Things Don't Like Me - Paranoia, McCarthyism and Colonialism
in the Novels of Philip K. Dick
Philip K. Dick's works have inspired Hollywood films such as Blade Runner, Minority Report and Total Recall. Contemporary writers and philosophers such as Fredric Jameson and Slavoj Žižek have credited him with foreshadowing postmodernity and have discussed the philosophical and religious concepts embedded in his Science Fiction.
A child of the Berkeley counter-culture of the 1950s, Dick was also a political writer, his works strongly influenced by the paranoia of the McCarthy era and the Cold War. From a psychoanalytical perspective, Dick's writings illustrate the workings of a paranoid mind as described by Sigmund Freud and C.G. Jung. The paranoia found in his works is not limited to the Cold War era, but seems current now more than ever. A vocal critic of the US government at the time, Dick employed Cold War paranoia to denounce imperial tendencies inside and outside the US. His novels The Man in the High Castle and Do Androids Dream of Electric Sheep?, among others, are particularly accessible when explored from a postcolonial point of view. An analysis employing key concepts of postcolonial studies, such as mimicry, hybridity and the tension between periphery and center, proves fruitful not only for the works of Dick, but for the Science Fiction genre per se, making it a noteworthy and scarcely explored field for postcolonial studies.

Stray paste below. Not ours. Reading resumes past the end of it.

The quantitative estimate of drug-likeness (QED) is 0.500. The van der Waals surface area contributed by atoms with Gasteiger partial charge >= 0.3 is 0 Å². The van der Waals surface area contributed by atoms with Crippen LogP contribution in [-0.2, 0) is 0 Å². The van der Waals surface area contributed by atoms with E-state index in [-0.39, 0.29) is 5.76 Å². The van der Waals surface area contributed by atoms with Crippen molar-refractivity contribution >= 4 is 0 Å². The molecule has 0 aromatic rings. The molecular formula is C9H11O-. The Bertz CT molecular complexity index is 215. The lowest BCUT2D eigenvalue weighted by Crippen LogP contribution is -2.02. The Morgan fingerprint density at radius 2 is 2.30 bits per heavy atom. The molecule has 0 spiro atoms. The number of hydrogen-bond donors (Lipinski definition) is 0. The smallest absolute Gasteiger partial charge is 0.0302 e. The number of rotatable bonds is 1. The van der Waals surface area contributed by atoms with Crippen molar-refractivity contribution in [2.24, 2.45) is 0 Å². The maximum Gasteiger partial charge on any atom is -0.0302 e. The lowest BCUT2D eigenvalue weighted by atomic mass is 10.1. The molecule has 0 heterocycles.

ISBN 978-3-86821-035-4, 98 S., kt., € 15,00 (2008)
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